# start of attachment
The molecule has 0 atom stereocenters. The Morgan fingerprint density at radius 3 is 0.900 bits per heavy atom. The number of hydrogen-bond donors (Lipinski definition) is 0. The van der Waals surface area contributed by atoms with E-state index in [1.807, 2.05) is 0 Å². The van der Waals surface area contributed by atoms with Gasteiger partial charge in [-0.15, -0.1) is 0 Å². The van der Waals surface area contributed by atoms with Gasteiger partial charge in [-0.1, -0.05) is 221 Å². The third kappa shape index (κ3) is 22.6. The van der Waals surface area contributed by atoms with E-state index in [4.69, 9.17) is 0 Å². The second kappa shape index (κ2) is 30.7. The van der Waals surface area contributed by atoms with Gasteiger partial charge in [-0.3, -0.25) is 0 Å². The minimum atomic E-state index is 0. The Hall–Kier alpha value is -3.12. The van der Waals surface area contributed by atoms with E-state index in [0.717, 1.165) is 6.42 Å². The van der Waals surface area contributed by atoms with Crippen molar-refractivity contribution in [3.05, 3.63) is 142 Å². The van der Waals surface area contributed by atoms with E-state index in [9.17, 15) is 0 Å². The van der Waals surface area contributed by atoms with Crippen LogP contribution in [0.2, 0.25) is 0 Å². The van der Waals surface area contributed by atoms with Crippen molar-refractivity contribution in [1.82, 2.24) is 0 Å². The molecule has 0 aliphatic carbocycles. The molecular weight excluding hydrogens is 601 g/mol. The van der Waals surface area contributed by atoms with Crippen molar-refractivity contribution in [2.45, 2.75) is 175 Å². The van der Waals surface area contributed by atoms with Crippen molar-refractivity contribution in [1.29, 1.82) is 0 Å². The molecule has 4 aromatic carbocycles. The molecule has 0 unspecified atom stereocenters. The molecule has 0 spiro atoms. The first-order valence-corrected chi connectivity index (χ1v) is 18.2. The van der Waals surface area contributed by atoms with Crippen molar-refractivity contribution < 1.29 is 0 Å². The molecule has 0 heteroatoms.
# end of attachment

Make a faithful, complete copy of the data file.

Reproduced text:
The molecule has 0 atom stereocenters. The Morgan fingerprint density at radius 3 is 0.900 bits per heavy atom. The number of hydrogen-bond donors (Lipinski definition) is 0. The van der Waals surface area contributed by atoms with E-state index in [1.807, 2.05) is 0 Å². The van der Waals surface area contributed by atoms with Gasteiger partial charge in [-0.15, -0.1) is 0 Å². The van der Waals surface area contributed by atoms with Gasteiger partial charge in [-0.1, -0.05) is 221 Å². The third kappa shape index (κ3) is 22.6. The van der Waals surface area contributed by atoms with E-state index in [4.69, 9.17) is 0 Å². The second kappa shape index (κ2) is 30.7. The van der Waals surface area contributed by atoms with Gasteiger partial charge in [-0.3, -0.25) is 0 Å². The minimum atomic E-state index is 0. The Hall–Kier alpha value is -3.12. The van der Waals surface area contributed by atoms with E-state index in [0.717, 1.165) is 6.42 Å². The van der Waals surface area contributed by atoms with Crippen molar-refractivity contribution in [3.05, 3.63) is 142 Å². The van der Waals surface area contributed by atoms with E-state index in [9.17, 15) is 0 Å². The van der Waals surface area contributed by atoms with Crippen LogP contribution in [0.2, 0.25) is 0 Å². The van der Waals surface area contributed by atoms with Crippen molar-refractivity contribution in [1.82, 2.24) is 0 Å². The molecule has 0 aliphatic carbocycles. The molecular weight excluding hydrogens is 601 g/mol. The van der Waals surface area contributed by atoms with Crippen molar-refractivity contribution in [2.45, 2.75) is 175 Å². The van der Waals surface area contributed by atoms with Crippen molar-refractivity contribution in [1.29, 1.82) is 0 Å². The molecule has 4 aromatic carbocycles. The molecule has 0 unspecified atom stereocenters. The molecule has 0 spiro atoms. The first-order valence-corrected chi connectivity index (χ1v) is 18.2. The van der Waals surface area contributed by atoms with Crippen molar-refractivity contribution < 1.29 is 0 Å². The molecule has 0 heteroatoms.